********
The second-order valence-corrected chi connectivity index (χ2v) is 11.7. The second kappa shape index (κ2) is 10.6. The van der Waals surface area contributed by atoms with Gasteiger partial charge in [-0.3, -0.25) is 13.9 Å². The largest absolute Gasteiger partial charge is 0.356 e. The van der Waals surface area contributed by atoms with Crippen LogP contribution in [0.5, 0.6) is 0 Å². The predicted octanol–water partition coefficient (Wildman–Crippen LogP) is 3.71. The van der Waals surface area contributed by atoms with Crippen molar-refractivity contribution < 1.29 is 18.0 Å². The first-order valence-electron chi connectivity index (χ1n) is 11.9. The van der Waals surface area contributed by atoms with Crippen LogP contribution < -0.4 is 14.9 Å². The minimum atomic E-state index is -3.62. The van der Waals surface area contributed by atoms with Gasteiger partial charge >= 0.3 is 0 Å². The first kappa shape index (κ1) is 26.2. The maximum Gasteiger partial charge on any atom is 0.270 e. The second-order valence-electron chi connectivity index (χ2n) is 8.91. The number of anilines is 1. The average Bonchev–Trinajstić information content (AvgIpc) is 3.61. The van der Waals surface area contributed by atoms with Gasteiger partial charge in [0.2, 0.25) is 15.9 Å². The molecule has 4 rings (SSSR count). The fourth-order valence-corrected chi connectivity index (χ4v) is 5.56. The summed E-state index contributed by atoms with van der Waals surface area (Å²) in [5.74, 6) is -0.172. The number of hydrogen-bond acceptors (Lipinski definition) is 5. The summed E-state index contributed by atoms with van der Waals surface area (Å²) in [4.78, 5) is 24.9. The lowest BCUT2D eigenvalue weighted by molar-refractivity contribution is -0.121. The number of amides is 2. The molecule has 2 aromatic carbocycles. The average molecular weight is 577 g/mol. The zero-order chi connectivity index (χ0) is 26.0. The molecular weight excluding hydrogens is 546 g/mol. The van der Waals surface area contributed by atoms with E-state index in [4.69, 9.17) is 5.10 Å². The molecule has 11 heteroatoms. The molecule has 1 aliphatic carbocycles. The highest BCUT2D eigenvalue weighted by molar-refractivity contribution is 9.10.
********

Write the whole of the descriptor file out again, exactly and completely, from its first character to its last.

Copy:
The second-order valence-corrected chi connectivity index (χ2v) is 11.7. The second kappa shape index (κ2) is 10.6. The van der Waals surface area contributed by atoms with Gasteiger partial charge in [-0.3, -0.25) is 13.9 Å². The largest absolute Gasteiger partial charge is 0.356 e. The van der Waals surface area contributed by atoms with Crippen LogP contribution in [0.5, 0.6) is 0 Å². The predicted octanol–water partition coefficient (Wildman–Crippen LogP) is 3.71. The van der Waals surface area contributed by atoms with Crippen molar-refractivity contribution < 1.29 is 18.0 Å². The first-order valence-electron chi connectivity index (χ1n) is 11.9. The van der Waals surface area contributed by atoms with Crippen LogP contribution < -0.4 is 14.9 Å². The minimum atomic E-state index is -3.62. The van der Waals surface area contributed by atoms with Gasteiger partial charge >= 0.3 is 0 Å². The first kappa shape index (κ1) is 26.2. The maximum Gasteiger partial charge on any atom is 0.270 e. The second-order valence-electron chi connectivity index (χ2n) is 8.91. The number of anilines is 1. The average Bonchev–Trinajstić information content (AvgIpc) is 3.61. The van der Waals surface area contributed by atoms with Gasteiger partial charge in [0.2, 0.25) is 15.9 Å². The molecule has 4 rings (SSSR count). The fourth-order valence-corrected chi connectivity index (χ4v) is 5.56. The summed E-state index contributed by atoms with van der Waals surface area (Å²) in [5.74, 6) is -0.172. The number of hydrogen-bond acceptors (Lipinski definition) is 5. The summed E-state index contributed by atoms with van der Waals surface area (Å²) in [4.78, 5) is 24.9. The lowest BCUT2D eigenvalue weighted by molar-refractivity contribution is -0.121. The number of amides is 2. The molecule has 2 aromatic carbocycles. The average molecular weight is 577 g/mol. The zero-order chi connectivity index (χ0) is 26.0. The molecular weight excluding hydrogens is 546 g/mol. The van der Waals surface area contributed by atoms with E-state index in [4.69, 9.17) is 5.10 Å². The molecule has 11 heteroatoms. The molecule has 1 aliphatic carbocycles. The highest BCUT2D eigenvalue weighted by molar-refractivity contribution is 9.10.